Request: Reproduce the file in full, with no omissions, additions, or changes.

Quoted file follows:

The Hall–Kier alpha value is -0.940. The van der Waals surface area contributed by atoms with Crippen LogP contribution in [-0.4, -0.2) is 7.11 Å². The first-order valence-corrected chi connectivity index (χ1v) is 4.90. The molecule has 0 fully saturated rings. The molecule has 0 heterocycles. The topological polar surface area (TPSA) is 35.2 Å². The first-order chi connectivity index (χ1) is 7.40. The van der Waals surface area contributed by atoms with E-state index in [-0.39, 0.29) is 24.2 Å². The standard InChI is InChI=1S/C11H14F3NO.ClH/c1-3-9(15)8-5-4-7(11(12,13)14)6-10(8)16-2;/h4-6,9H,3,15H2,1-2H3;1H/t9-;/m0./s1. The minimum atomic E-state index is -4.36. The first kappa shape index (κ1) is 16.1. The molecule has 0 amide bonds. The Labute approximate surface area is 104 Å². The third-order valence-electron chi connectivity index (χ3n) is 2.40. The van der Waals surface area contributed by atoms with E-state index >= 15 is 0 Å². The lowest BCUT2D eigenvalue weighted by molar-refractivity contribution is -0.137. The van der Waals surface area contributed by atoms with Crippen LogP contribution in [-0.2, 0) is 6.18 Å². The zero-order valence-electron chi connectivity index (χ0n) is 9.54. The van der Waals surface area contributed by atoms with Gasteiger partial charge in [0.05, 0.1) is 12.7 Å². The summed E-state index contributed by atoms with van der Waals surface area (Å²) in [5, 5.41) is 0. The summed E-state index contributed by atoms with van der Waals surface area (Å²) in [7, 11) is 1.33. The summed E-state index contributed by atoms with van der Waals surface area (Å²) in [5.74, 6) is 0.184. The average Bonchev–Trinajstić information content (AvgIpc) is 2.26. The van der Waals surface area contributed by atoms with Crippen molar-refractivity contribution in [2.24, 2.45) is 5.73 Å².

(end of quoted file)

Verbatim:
The Hall–Kier alpha value is -0.940. The van der Waals surface area contributed by atoms with Crippen LogP contribution in [-0.4, -0.2) is 7.11 Å². The first-order valence-corrected chi connectivity index (χ1v) is 4.90. The molecule has 0 fully saturated rings. The molecule has 0 heterocycles. The topological polar surface area (TPSA) is 35.2 Å². The first-order chi connectivity index (χ1) is 7.40. The van der Waals surface area contributed by atoms with E-state index in [-0.39, 0.29) is 24.2 Å². The standard InChI is InChI=1S/C11H14F3NO.ClH/c1-3-9(15)8-5-4-7(11(12,13)14)6-10(8)16-2;/h4-6,9H,3,15H2,1-2H3;1H/t9-;/m0./s1. The minimum atomic E-state index is -4.36. The first kappa shape index (κ1) is 16.1. The molecule has 0 amide bonds. The Labute approximate surface area is 104 Å². The third-order valence-electron chi connectivity index (χ3n) is 2.40. The van der Waals surface area contributed by atoms with E-state index >= 15 is 0 Å². The lowest BCUT2D eigenvalue weighted by molar-refractivity contribution is -0.137. The van der Waals surface area contributed by atoms with Crippen LogP contribution in [-0.2, 0) is 6.18 Å². The zero-order valence-electron chi connectivity index (χ0n) is 9.54. The van der Waals surface area contributed by atoms with Gasteiger partial charge in [0.05, 0.1) is 12.7 Å². The summed E-state index contributed by atoms with van der Waals surface area (Å²) in [5, 5.41) is 0. The summed E-state index contributed by atoms with van der Waals surface area (Å²) in [7, 11) is 1.33. The summed E-state index contributed by atoms with van der Waals surface area (Å²) in [5.74, 6) is 0.184. The average Bonchev–Trinajstić information content (AvgIpc) is 2.26. The van der Waals surface area contributed by atoms with Crippen molar-refractivity contribution in [2.24, 2.45) is 5.73 Å².